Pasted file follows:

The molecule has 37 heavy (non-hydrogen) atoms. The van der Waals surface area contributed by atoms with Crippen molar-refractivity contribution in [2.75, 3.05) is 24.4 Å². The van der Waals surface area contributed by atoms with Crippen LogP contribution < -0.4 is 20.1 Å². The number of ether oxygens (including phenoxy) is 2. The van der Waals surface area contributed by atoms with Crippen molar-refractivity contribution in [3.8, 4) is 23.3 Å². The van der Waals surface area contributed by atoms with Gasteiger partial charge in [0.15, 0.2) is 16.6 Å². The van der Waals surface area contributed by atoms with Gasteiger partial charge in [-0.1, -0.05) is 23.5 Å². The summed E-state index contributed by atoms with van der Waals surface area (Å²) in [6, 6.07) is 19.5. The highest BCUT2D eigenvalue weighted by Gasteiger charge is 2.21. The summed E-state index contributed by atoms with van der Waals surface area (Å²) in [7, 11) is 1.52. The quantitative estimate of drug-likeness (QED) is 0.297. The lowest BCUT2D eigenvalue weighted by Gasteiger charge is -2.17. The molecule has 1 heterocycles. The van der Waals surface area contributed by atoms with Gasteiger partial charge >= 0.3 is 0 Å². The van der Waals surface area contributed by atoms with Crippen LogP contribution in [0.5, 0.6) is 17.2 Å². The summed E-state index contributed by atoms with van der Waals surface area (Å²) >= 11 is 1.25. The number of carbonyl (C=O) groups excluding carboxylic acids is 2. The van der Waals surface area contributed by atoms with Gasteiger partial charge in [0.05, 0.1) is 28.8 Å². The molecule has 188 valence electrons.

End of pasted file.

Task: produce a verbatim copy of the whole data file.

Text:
The molecule has 37 heavy (non-hydrogen) atoms. The van der Waals surface area contributed by atoms with Crippen molar-refractivity contribution in [2.75, 3.05) is 24.4 Å². The van der Waals surface area contributed by atoms with Crippen LogP contribution < -0.4 is 20.1 Å². The number of ether oxygens (including phenoxy) is 2. The van der Waals surface area contributed by atoms with Crippen molar-refractivity contribution in [3.8, 4) is 23.3 Å². The van der Waals surface area contributed by atoms with Gasteiger partial charge in [0.15, 0.2) is 16.6 Å². The van der Waals surface area contributed by atoms with Gasteiger partial charge in [-0.1, -0.05) is 23.5 Å². The summed E-state index contributed by atoms with van der Waals surface area (Å²) in [6, 6.07) is 19.5. The highest BCUT2D eigenvalue weighted by Gasteiger charge is 2.21. The summed E-state index contributed by atoms with van der Waals surface area (Å²) in [7, 11) is 1.52. The quantitative estimate of drug-likeness (QED) is 0.297. The lowest BCUT2D eigenvalue weighted by Gasteiger charge is -2.17. The molecule has 1 heterocycles. The van der Waals surface area contributed by atoms with Gasteiger partial charge >= 0.3 is 0 Å². The van der Waals surface area contributed by atoms with Crippen LogP contribution in [0.5, 0.6) is 17.2 Å². The summed E-state index contributed by atoms with van der Waals surface area (Å²) >= 11 is 1.25. The number of carbonyl (C=O) groups excluding carboxylic acids is 2. The van der Waals surface area contributed by atoms with Gasteiger partial charge in [0.05, 0.1) is 28.8 Å². The molecule has 188 valence electrons.